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Indian State History




India - Delhi - The Khiljis

The Khiljis


The job of founding Delhi’s first dynasty was left to the Khaljis, who came to power in 1290. The Khaljis were an Afghan family and they used their descent to win over the loyalty of the Afghan nobles who’d felt rather left out under the overwhelmingly Turkish rule till then. The Khaljis were also in favor of giving high offices to Indian Muslims, effectively reversing the policy of Balban who seemed to have believed that the divine right to govern was vested in the Turks alone.


¤ Jalal-ud-din Feroze Khalji--The Founder of The Dynasty
Khiljis
The new dynasty too had to cut its teeth on rebellions and campaigns against the Rajputs and Mongols. Jalal-ud-din Feroze Khalji, the founder of the dynasty, was almost senile by the time he ascended the throne. Though a powerful military general, he suddenly decided to follow the path of peace after being crowned. He refused to shed blood under any circumstances; political expediency be damned. Even criminals, thugs and rebels could not escape his mercy.


¤ Ala-ud-din Khalji

Fortunately, the aged sultan had an extremely ambitious nephew (and son-in-law), Ala-ud-din Khalji, who had campaigned in eastern India and the Deccan with great success. When Ala-ud-din set out to take the city of Devagiri (under Yadava rule) in 1296 with just 18,000 horsemen, he gave out that he was dissatisfied with his uncle and was going south to offer his services to any Hindu ruler who was interested. As a result no one offered him any resistance on the way. When he entered the boundaries of Devagiri, the Yadava king Raja Rama Chandra belatedly woke up and decided to offer some resistance. Ala-ud-din had cleverly timed his visit with a campaign that the Devagiri army was fighting further south so the king had to capitulate and pay a vast amount of gold to Ala-ud-din as part of the treaty.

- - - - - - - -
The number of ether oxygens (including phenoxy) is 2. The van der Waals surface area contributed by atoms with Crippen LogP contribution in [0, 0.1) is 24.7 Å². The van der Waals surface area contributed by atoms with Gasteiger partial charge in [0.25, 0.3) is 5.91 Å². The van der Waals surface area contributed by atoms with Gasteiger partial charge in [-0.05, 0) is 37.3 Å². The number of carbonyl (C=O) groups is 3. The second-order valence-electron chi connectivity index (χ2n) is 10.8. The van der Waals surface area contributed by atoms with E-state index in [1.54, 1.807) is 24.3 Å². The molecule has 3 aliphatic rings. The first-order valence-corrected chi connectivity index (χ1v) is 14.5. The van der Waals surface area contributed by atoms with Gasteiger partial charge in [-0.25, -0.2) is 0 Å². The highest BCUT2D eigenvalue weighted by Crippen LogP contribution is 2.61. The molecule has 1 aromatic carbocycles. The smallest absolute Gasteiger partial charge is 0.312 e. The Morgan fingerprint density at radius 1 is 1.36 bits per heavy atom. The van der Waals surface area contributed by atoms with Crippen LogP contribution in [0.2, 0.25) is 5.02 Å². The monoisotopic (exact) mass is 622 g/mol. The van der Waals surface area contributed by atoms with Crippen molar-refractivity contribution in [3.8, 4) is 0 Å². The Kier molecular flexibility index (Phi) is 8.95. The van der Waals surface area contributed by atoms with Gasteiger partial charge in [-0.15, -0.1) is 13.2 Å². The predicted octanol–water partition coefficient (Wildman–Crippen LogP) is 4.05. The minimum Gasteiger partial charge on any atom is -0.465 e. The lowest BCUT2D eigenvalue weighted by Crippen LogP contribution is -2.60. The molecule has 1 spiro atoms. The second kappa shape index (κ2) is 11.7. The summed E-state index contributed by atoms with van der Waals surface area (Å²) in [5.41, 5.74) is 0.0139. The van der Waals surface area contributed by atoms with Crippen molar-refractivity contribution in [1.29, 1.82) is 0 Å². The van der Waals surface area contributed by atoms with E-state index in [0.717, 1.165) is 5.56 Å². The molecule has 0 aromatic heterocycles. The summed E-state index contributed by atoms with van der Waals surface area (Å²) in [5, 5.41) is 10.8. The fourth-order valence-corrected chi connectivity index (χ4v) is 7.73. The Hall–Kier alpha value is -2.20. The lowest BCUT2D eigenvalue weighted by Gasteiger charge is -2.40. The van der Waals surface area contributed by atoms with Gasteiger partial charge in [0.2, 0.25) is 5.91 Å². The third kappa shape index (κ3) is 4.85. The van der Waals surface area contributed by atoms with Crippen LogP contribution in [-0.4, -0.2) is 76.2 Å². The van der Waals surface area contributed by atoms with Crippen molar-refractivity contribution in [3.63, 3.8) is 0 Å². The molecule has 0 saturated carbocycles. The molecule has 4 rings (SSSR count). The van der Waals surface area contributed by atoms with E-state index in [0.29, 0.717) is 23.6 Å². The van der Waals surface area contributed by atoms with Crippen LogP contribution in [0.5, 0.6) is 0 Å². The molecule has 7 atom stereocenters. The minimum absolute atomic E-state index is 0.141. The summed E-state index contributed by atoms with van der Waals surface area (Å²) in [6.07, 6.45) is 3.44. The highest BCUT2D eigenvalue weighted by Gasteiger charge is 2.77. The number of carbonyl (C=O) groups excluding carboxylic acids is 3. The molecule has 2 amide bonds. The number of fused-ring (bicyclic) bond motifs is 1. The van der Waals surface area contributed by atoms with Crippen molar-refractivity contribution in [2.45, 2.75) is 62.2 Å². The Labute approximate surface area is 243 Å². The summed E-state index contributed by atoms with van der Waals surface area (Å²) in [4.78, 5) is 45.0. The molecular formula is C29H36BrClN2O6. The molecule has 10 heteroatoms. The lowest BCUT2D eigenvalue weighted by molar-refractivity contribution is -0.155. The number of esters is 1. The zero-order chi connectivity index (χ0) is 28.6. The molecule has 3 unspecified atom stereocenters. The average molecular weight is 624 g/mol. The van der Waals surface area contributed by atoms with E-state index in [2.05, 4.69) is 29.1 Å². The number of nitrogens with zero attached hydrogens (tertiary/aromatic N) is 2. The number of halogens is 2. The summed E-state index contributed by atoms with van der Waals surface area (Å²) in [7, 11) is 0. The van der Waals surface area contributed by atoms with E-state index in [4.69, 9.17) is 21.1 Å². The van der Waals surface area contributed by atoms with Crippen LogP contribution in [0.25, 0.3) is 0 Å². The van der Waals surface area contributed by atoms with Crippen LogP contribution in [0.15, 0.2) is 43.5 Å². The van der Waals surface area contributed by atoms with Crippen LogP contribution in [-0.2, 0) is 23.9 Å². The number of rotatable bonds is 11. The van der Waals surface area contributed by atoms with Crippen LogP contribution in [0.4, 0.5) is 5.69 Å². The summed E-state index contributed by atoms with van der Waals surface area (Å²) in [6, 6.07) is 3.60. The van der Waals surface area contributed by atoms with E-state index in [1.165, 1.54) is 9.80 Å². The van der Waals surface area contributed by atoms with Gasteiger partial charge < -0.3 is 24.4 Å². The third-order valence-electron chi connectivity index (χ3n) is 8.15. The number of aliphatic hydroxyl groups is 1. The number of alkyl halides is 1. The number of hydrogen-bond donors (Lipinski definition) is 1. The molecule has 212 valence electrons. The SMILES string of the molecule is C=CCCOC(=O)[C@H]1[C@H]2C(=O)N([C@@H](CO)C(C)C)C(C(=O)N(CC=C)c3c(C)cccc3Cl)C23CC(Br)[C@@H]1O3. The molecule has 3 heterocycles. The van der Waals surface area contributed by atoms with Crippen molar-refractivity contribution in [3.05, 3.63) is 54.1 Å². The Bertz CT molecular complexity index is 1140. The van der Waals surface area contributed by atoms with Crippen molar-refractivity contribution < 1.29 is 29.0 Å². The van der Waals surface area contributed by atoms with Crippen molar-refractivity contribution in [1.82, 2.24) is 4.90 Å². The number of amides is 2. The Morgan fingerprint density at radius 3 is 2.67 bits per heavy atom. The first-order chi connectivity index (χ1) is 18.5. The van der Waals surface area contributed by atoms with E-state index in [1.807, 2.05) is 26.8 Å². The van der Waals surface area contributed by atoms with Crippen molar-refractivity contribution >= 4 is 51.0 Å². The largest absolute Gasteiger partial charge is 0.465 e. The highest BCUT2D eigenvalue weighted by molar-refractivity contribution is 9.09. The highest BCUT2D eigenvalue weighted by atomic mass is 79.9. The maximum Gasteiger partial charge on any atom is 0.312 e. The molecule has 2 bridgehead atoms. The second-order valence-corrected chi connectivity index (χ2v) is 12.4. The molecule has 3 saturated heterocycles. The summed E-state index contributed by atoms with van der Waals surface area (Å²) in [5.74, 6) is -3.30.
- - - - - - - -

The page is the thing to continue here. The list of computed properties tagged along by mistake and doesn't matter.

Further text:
When Ala-ud-din returned to Delhi, the first thing he did was to have Jalal-ud-din assassinated and crown himself Sultan. The reign of Ala-ud-din marks the highest point of the Sultanate’s political power, both in terms of the area of the kingdom and the power wielded by the Sultan.


¤ The False Play of Ala-ud-din

However when Ala-ud-din ascended the throne he wouldn’t have won any popularity contests in Delhi. He had outraged the citizens’ sense of fairplay and justice by the shocking manner in which he disposed of his uncle. As Ala-ud-din began his march home from the south, Jalal-ud-din’s well-wishers tried to warn him of his scheming nephew. However the old Sultan wouldn’t hear a word against him and was keen to welcome Ala-ud-din back from the south. Meanwhile, Ala-ud-din sent his brother Ulugh Khan to the Sultan with the message that since he had undertaken the south expedition without Jalal-ud-din’s consent he was scared to present himself at court. Ulugh Khan cleverly hinted that Ala-ud-din had brought a vast amount of gold to placate the old ruler. Much moved, Jalal-ud-din himself went across the river Ganga to bring his nephew back into the family fold. There Ala-ud-din, following Judas’s dubious example, embraced the Sultan and then ordered his head be cut off.